Basement Theatre, Lower Greys Ave, Auckland

05/10/2011 - 08/10/2011

BATS Theatre, Wellington

01/02/2012 - 04/02/2012

Production Details

When Willy gets caught shoplifting his life is plunged into one of lies, deception and hiding from the pigs. During community service he meets Louis. Another doofus? Or a criminal mastermind? Either way, Willy and Louis are in for a bumpy ride. 

From the writer of TV’s Super City, and fringe favourite Joseph and Mahina, comes a new comedy about friendship, desperate times and very desperate measures. 

Wednesday, October 5th – 8th  7pm 
The Basement – Lower Greys Ave    

Performed by:  Ryan Richards, Thomas Sainsbury, Kate Simmonds  

Tension with possibility

Review by Lynn Freeman 09th Feb 2012

Thomas Sainsbury is one of the hardest working theatre practitioners in the country. I’ve lost count how many plays he’s written on top of writing TV’s Super City.

That time dedicated to the craft of scriptwriting is evident in Crims. It’s not one of his best works, but as always he offers us intriguing characters in desperate situations, full of tension and possibility. And laughs.

Louis (Thomas Sainsbury) is in big trouble financially and is desperately jealous of his favoured and successful baby brother. After a pathetic attempt to mug a feisty old lady, he ends up in community services with the equally hapless.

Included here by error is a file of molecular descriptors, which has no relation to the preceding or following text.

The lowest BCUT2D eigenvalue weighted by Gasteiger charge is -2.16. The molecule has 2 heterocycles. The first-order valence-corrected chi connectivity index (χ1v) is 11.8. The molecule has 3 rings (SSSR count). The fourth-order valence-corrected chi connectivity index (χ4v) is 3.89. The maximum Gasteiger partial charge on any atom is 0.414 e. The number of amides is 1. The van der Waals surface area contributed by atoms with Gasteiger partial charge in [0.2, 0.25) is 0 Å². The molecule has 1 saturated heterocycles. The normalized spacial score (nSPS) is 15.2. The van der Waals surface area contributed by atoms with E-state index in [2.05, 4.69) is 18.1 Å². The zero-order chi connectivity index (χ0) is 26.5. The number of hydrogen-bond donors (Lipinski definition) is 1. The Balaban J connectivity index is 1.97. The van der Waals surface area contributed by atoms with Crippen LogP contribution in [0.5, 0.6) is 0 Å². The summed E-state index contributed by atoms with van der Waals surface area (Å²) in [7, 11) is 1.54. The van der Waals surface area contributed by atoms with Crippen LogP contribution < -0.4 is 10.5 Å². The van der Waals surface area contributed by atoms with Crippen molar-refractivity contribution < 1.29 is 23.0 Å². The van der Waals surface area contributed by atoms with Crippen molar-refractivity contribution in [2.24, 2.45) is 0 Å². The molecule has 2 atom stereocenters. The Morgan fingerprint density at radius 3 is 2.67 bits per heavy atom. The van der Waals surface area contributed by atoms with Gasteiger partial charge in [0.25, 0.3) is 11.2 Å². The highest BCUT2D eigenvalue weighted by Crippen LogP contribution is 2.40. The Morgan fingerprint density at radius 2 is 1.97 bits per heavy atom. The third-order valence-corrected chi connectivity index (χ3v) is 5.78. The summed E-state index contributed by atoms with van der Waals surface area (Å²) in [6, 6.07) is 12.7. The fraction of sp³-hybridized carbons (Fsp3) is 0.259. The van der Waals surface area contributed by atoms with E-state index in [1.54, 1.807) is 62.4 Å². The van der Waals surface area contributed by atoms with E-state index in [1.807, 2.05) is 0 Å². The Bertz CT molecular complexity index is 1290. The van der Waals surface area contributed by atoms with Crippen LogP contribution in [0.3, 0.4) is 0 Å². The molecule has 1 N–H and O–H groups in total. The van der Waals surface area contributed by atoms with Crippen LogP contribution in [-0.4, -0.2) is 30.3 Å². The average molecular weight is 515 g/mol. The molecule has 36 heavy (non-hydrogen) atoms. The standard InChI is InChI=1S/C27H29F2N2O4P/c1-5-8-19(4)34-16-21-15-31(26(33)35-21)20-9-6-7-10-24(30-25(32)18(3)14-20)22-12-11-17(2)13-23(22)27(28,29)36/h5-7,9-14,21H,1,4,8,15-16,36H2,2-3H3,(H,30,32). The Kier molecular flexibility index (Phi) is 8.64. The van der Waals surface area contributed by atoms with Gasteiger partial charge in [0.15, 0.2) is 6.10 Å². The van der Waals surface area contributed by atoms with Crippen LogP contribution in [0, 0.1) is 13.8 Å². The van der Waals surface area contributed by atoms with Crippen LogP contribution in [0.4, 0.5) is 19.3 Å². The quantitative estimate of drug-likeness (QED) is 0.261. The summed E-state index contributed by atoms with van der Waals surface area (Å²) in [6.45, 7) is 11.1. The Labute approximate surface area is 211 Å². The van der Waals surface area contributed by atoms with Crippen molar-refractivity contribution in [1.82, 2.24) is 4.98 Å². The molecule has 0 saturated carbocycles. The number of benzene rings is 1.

Willy (Ryan Richards) is in love with the crazy eyed Linda (Kate Simmonds), doyen of the local chippie, but she doesn’t appreciate his shoplifted gifts. These two criminal masterminds (not) come up with a scheme that will get them out of their present difficulties. Will things come right for the lads or will they dig themselves an even bigger hole? 


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Delightful insightful comedy

Review by John Smythe 02nd Feb 2012

Down from Auckland, where it opened last October, Crims is another quirky comedy from Thomas Sainsbury, replete with oddball misfits seeking some sort of traction in this thing called life. The whys and wherefores of petty criminality is the focus, as a by-product of people feeling – and being – inadequate.  

When Willy (Ryan Richards) is asked to empty his pockets at a Superette door, he can only blurt, “Isn’t there a law against privacy [sic] or something?” Written off as a no-hoper by his Dad (Sainsbury), he’s in love with Jeanie (Kate Simmonds) who works at the local fish and chip shop, and he wants to impress her.

Louis (Sainsbury), a hopeless would-be purveyor of organic vegetable gardens, is at the effect of his high-achieving younger brother Jeremy (Richards), who runs a clothing and jewellery store and has a hot girlfriend, Chanel (Simmonds). Quite why he tries to snatch a handbag from an old lady (Simmonds) is unclear but she is more than a match for him …

Thus Willy and Louis end up doing Community Service together, under the no-nonsense eye ofKura(Simmonds).

It’s the detail in the changing Louis/Jeremy and Louise/Willy relationships that is the most intriguing and produces the best comedy. Situation comedy arises from the missteps in the master-plan that eventuates. We’re not talking criminal escalation of Iago proportions here, but the stakes and the outcomes turn out to be higher than expected.